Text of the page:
1. McGraw, Mark

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A new study finds that one in five women is likely to forgo additional testing after a screening mammogram reveals an abnormal finding if there is a deductible associated with the additional test. Presenting at the 2022 Radiological Society of North America (RSNA) annual meeting, researchers discussed how increases in health care costs and insurance premiums, along with the advent of the Affordable Care Act (ACA), have led to the growing popularity of high-deductible health plans (HDHPs), particularly among younger, healthy individuals.

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"It is believed that HDHPs lower overall health care costs by making individuals more cognizant of their medical expenses. The higher deductible also lowers monthly insurance premiums, making these plans an attractive option for healthy people who may typically need coverage only for preventative care or health emergencies," according to an RSNA statement.


"But while HDHPs offer some advantages, the high out-of-pocket deductible cost-in excess of $1,400 for individuals and $2,800 for families-may prevent people from seeking necessary care."


The ACA's passage removed out-of-pocket costs for screening mammograms under most health plans, which encouraged women to undergo mammograms. But these tests are only the first step in detecting breast cancer, according to the authors, who noted that additional images and a biopsy are necessary to determine cancer if a radiologist has detected an abnormal finding on a screening mammogram.


Led by Michael Ngo, MD, a radiology resident at Boston Medical Center and Boston University Chobanian & Avedisian School of Medicine, the researchers sought to determine the relationship between HDHPs and patients' willingness to undergo indicated breast imaging.


"We noticed that some women were not showing up for diagnostic imaging at our imaging center in Boston Medical Center," Ngo stated. "We believed that the deductible payment associated with this imaging could be a contributing factor for the no-shows."


The investigators' hypothesis in taking on this study was that out-of-pocket payments will deter patients from completing important indicated diagnostic imaging for abnormal findings seen on screening mammography, noted Ngo, adding that he and his co-authors hope to use the results of the study to convince lawmakers in Massachusetts to pass a bill that would provide first-dollar coverage for diagnostic breast imaging.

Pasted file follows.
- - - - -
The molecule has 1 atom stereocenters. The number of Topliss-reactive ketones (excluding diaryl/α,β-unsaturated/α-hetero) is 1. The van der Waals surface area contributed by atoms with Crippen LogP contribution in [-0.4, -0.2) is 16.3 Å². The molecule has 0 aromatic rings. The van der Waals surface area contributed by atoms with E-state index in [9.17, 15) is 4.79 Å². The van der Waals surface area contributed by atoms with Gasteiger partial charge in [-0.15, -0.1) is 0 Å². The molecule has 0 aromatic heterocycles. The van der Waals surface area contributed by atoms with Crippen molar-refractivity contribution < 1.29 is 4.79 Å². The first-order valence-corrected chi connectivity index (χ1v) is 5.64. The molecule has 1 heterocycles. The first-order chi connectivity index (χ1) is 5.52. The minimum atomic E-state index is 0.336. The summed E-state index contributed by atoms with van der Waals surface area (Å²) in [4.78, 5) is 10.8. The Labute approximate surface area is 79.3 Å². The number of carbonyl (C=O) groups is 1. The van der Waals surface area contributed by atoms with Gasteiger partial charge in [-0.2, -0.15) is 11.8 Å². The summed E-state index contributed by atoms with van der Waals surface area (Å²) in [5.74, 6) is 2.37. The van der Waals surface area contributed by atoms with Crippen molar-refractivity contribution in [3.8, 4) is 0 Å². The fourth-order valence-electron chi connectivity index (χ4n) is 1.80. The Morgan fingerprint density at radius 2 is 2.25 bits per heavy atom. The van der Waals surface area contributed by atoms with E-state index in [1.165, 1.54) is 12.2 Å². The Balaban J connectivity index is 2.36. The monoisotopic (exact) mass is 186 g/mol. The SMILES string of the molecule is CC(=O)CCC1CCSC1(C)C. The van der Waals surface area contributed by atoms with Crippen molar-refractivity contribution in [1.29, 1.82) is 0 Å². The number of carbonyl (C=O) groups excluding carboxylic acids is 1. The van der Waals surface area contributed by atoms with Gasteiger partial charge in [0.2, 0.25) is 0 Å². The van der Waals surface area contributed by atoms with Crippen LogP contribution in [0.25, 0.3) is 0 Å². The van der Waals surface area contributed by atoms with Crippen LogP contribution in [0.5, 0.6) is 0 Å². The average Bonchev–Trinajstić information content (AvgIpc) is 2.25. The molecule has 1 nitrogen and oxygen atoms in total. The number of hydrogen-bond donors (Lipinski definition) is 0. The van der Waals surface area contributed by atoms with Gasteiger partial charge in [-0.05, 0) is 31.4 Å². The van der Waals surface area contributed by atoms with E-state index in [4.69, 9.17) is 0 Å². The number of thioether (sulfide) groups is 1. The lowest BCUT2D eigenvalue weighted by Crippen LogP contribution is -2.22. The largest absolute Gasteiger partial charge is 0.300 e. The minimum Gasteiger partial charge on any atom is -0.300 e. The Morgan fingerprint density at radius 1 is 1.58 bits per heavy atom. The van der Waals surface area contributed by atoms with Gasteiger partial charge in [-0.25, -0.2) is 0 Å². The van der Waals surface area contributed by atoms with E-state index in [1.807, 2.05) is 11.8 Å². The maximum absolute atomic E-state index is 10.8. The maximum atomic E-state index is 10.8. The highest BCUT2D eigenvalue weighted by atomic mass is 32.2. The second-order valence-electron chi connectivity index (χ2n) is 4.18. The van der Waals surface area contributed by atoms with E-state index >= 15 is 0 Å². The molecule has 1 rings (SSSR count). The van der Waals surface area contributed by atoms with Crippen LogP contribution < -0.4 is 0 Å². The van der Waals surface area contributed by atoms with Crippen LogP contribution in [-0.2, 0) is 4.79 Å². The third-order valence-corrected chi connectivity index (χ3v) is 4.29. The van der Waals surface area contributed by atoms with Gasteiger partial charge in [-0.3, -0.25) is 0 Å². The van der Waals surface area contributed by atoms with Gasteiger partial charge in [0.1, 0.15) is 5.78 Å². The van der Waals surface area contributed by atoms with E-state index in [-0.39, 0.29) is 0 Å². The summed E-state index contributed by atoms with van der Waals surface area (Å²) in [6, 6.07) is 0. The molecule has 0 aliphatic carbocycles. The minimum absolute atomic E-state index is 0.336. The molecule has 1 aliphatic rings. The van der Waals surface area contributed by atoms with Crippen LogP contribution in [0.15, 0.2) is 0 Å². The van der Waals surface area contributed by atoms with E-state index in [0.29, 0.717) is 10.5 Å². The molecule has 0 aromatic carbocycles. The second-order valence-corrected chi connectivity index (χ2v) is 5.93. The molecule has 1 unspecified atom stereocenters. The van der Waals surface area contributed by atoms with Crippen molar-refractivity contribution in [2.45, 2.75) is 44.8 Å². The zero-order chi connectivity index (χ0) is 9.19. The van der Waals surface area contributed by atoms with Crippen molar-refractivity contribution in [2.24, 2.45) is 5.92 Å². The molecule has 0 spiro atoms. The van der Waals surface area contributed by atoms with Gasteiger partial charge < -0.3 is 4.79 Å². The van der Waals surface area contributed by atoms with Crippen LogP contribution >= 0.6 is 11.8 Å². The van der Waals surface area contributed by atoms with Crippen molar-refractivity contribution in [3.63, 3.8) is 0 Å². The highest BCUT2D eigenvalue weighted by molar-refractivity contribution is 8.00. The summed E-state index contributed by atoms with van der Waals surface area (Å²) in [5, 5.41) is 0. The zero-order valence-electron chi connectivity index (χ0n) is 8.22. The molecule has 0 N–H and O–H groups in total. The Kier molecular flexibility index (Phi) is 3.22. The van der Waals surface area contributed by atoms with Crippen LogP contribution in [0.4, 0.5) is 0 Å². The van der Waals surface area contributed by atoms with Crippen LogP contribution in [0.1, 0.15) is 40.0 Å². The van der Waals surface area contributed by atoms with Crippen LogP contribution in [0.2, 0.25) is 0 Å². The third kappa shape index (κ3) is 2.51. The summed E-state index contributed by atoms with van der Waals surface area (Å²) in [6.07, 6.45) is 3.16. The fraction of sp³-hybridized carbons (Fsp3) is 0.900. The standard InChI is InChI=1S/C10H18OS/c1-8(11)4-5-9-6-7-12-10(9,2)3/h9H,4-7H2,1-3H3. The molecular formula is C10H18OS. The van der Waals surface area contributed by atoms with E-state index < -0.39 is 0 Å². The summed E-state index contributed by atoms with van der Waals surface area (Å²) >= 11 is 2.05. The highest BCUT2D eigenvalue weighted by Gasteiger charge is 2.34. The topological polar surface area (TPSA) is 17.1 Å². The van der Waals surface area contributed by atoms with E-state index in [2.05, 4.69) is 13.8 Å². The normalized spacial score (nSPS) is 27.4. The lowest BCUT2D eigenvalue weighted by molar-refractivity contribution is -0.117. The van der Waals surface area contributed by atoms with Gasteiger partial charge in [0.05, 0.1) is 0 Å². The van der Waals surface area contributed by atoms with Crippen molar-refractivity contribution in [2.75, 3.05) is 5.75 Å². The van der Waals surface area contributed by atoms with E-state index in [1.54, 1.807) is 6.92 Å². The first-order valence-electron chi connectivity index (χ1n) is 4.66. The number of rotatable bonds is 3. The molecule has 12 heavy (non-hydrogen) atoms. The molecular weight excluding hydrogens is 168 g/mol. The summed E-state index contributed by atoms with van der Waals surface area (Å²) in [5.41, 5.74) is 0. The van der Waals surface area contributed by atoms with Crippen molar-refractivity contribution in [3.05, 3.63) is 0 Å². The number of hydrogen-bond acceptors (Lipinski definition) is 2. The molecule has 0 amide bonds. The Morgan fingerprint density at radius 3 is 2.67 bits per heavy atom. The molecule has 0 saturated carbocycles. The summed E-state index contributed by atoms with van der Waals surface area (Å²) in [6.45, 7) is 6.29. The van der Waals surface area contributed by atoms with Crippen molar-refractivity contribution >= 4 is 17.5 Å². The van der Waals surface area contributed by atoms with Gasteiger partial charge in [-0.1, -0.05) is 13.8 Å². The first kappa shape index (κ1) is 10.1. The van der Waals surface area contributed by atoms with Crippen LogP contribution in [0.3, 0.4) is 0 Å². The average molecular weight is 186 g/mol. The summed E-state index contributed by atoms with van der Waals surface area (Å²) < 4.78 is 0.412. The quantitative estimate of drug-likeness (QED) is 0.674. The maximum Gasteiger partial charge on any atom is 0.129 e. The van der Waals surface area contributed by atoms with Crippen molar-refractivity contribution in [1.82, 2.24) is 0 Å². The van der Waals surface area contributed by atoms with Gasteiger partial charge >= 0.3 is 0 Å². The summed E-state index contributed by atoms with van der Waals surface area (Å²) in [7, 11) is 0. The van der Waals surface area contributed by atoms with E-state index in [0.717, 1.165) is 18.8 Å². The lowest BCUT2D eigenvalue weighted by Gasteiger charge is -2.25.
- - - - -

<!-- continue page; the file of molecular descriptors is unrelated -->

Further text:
Study Details

To test their hypothesis for this study, Ngo and colleagues surveyed 932 patients presenting for breast imaging at Boston Medical Center between September 2021 and February 2022. The survey was comprised of demographic questions on race, education level, annual household income, and insurance payor, along with scenarios about utilization of breast imaging. There was a variable response rate on questions.


When survey participants were asked whether they would skip indicated imaging they knew they had to pay a deductible, 151 of the 714 respondents (21%) said they would skip imaging. Another 424 (59%) said they would not skip additional imaging, with 139 respondents saying they were undecided. The groups with the highest percentage of responses indicating they would skip additional imaging were Hispanic patients (33%), those who were high school educated or less (31%), individuals on Medicaid or uninsured (32%), or those with a household income of less than $35,000 (27%).


The researchers also asked respondents if they would forgo the initial screening mammography exam if they knew they would have to pay a deductible for follow-up tests. Among 707 respondents, 129 said they would skip the screening mammography exam (18%), 465 indicated they would not skip mammography (66%), and 113 were undecided (16%).


The authors describe identifying socioeconomic barriers to health care as "critical" to the effort to address existing disparities and ensuring better outcomes for vulnerable patient populations. They are hopeful these findings will aid the overall effort to remove those obstacles.


"We expected that a deductible would discourage some women from obtaining diagnostic imaging," stated Ngo, "but the finding was still surprising, because we did not expect the number to be that high."


In terms of what radiologists and radiology teams can be doing to encourage more women to undergo the necessary additional testing after a screening mammogram has identified an abnormality, Ngo advises focusing on removing financial hurdles that prevent patients from undergoing further testing when warranted.


"One way is to advocate for bills that would mandate insurers to fully cover diagnostic breast imaging," he noted. "Another possible method is to identify women who may need help with paying for this additional testing and refer them to resources that could provide financial support."


Mark McGraw is a contributing writer.